4. Breakwater Granite Island / Map Ref: H8
Granite Island, Victor Harbor
Completed in 1882. The breakwater of huge granite boulders blasted from the rock of Granite Island, was a massive and expensive undertaking for a young colony.

5. Castlemaine House / Map Ref: I3
Gum Avenue, Victor Harbor
Built in 1927- 8 as a summer residence for Sir William Sowden, proprietor of the “Register”. A distinctive landmark.

6. Coolanine Mine / Map Ref: B8
The Bluff, Victor Harbor
Sunk in 1863 in an unsuccessful search for an economic deposit of copper ore.

7. Customs House (1865) / Map Ref: H6
Flinders Parade, Victor Harbor 
(Now National Trust Museum) Built in 1866-67 for the collector of customs and harbour master. Became the stationmaster’s residence in 1911. Now the National Trust Museum. Believed to be built of ship’s ballast.

8. Fountain Inn First Inn (1839) / Map Ref: C6
Franklin Parade, Victor Harbor
The first hotel in the district (lic 1847). Private residence from 1894. B&B accommodation from 1998.

9. Glacier (Selwyn’s) Rock / Map Ref: E1
Inman Valley, Victor Harbor
First recorded discovery of glaciation in Australia. Of Cambrian Kanmantoo quartzite, about 450-500 million years old.

10. Horsetrams (1894) / Map Ref: H6
Causeway, Victor Harbor
Commenced 1862. Broad gauge track first laid from mainland to Granite Island in 1875. First double decker passenger service commenced in 1894.

11. Mt Breckan House / Map Ref: I4
Renown Avenue, Victor Harbor
Built in 1880 at a cost of 10,000 pounds for the Hay family. Burnt down in1909 and rebuilt in 1912. (Now private residence only).

12. Newland Memorial Church / Map Ref: G5
Victoria Street, Victor Harbor
Built in 1927, the second Newland Memorial
Church. The foundation stone was laid by Sir Henry Newland, Rev. Ridgway Newland’s grandson. (See Tabernacle Cemetery).
For further information on the History of the Newland Church please click on the following link

13. Old Mill / Map Ref: E6
Gibson Street, Victor Harbor
Built in 1844 of limestone by a farmer, Peter Helmore. William Hunt was the first miller. Damaged in 1853 in a storm. Now a private residence.

14. Old Primary School Building / Map Ref: H5
Torrens Street, Victor Harbor
(1876-1986) The first public school building was opened in 1877 in Torrens Street. One building still remains and is well-used as a community centre.

15. Railway Goods Shed / Map Ref: H6
Railway Terrace, Victor Harbor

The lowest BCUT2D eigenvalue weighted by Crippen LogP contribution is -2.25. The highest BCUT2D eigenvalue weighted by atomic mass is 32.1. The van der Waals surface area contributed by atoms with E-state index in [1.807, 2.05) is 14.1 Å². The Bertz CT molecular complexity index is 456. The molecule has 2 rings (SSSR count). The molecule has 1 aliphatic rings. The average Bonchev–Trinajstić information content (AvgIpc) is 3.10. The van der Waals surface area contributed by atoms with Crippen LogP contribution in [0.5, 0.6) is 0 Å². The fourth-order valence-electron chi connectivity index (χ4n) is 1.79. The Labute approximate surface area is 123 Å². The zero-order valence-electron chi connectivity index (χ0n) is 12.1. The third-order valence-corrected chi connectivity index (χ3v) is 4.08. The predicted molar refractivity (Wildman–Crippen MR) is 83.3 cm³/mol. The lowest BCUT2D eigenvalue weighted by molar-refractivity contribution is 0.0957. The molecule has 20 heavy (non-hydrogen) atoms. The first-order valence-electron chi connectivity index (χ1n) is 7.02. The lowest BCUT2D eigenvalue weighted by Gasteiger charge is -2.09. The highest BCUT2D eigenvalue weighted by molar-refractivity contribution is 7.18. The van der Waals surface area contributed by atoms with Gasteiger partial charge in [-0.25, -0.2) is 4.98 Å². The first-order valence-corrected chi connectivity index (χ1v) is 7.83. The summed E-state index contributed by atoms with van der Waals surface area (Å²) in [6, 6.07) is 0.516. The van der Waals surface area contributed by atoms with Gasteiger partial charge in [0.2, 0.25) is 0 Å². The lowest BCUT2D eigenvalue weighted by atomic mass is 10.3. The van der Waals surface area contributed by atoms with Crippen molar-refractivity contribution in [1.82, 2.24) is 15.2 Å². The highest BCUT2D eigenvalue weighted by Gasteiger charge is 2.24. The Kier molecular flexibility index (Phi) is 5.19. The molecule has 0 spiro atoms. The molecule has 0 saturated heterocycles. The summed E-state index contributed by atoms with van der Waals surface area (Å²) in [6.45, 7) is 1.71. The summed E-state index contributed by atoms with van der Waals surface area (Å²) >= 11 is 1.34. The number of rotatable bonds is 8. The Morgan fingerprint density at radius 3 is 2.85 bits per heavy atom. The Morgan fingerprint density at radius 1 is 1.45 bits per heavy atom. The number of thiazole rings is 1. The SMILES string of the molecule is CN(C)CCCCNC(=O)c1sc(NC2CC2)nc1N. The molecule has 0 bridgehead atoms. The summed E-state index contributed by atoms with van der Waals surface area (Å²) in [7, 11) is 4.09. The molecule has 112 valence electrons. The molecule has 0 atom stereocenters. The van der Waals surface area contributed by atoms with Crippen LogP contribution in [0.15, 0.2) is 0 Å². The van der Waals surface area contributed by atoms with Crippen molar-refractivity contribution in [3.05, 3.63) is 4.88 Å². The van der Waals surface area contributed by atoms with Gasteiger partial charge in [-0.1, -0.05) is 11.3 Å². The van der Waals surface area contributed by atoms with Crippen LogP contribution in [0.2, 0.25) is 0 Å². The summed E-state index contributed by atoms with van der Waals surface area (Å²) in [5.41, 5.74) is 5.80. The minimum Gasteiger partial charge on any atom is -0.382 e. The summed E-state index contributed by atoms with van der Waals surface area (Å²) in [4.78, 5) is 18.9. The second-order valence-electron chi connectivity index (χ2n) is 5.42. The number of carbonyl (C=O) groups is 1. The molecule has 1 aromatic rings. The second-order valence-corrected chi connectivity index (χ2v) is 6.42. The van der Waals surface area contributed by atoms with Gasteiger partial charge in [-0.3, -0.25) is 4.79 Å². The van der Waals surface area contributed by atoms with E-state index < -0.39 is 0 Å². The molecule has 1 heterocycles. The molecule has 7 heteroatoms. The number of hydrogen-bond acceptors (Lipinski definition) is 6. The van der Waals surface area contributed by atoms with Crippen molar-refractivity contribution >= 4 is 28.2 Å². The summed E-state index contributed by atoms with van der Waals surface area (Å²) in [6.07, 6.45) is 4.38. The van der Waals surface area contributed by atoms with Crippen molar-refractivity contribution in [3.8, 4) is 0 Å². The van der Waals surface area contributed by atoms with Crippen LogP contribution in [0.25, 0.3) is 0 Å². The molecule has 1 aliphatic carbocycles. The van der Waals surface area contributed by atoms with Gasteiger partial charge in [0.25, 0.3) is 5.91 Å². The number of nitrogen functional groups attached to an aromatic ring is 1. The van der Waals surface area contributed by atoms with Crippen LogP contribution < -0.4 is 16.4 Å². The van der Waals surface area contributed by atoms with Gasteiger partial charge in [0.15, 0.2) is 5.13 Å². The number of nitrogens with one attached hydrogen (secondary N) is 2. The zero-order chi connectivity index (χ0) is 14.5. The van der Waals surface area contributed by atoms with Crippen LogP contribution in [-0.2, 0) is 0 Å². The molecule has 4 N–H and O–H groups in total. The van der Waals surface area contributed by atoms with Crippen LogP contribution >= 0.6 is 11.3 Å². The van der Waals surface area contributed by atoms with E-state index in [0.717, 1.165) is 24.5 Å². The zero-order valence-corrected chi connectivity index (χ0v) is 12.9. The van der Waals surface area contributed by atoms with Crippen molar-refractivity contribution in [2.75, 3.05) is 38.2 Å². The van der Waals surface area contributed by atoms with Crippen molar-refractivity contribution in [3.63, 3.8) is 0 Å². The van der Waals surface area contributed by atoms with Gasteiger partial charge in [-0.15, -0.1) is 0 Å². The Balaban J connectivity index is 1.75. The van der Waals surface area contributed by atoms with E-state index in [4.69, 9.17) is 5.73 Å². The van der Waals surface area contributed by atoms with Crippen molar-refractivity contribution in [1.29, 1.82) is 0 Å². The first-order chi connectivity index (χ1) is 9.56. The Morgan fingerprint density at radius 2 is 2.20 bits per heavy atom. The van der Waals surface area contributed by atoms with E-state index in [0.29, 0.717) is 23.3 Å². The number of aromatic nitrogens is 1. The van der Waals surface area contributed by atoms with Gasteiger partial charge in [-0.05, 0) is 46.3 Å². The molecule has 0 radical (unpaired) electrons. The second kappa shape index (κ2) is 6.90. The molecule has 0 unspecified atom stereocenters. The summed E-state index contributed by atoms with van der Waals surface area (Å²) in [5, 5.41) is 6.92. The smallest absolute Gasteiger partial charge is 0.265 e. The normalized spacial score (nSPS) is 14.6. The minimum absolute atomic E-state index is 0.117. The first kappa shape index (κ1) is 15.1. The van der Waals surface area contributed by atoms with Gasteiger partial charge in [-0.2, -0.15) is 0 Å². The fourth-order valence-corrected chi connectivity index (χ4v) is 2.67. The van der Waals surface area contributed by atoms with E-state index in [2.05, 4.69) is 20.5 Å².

(Now ‘Whale Centre’) Built in 1864 from the ballast from sailing ships, was the railways goods shed until the 80’s. Became the Whale Centre in 1994.

16. Railway Station / Map Ref: H5
Railway Terrace, Victor Harbor
The first railway line to Victor Harbor was established in 1864 to link River Murray trade with the sea. The present brick station building was erected in 1926.

17. Ramindjeri (last) Campsite / Map Ref: E5
Kent Reserve, Victor Harbor
In the late 1890’s the last of the Ramindjeris were rounded up against their will and put in huts on Kent Reserve. A few still lived there in the 1920’s.

18. Read’s Wool Store (1868) / Map Ref: H6
Flinders Parade, Victor Harbor
(Now RSL) Several large woolstores were erected along the railway line. The last remaining store used by George Read has been the RSL Clubroom for many years.

19. Screw Pile Jetty / Map Ref: H8
Granite Island, Victor Harbor
Finished in 1882, this jetty expanded Victor Harbor’s capacity as a deep sea port. The iron piles were screwed into the limestone seabed.

20. St Augustine’s Church / Map Ref: G5
Burke Street, Victor Harbor
St Augustine’s Anglican Church was built in 1869 from shell grit limestone.

21. Tabernacle Cemetery & Church Site / Map Ref: C5
Tabernacle Road, Victor Harbor
The first church in the area was built 1846 of limestone with a shingle roof, by the congregational minister, the Rev. Ridgway William Newland.

22. Telegraph Station Gallery / Map Ref: H5
Coral Street, Victor Harbor
Victor Harbor’s first Post Office. Built in 1866, it became the postmaster’s residence when the post office was built in Ocean Street in 1921. Now an art gallery and studio.

23. Town Hall / Map Ref: H5
Coral Street, Victor Harbor
Library built in 1877 and Town Hall in 1905 by the Institute Committee. They were bought by the council in 1935. Both continue to play active role in community education and entertainment.

24. Warringa Guest House (1906) / Map Ref: H5
Flinders Parade, Victor Harbor
(Now ‘Anchorage Seafront Hotel’) Built by James Halliday in 1906. Additions were made in 1912 and 1952.

25. Whaling Station (1834) / Map Ref: A9
Rosetta Head, Victor Harbor
Established by the South Australian Company. William Wright was one of the headmen and gave his name to Wright Island nearby.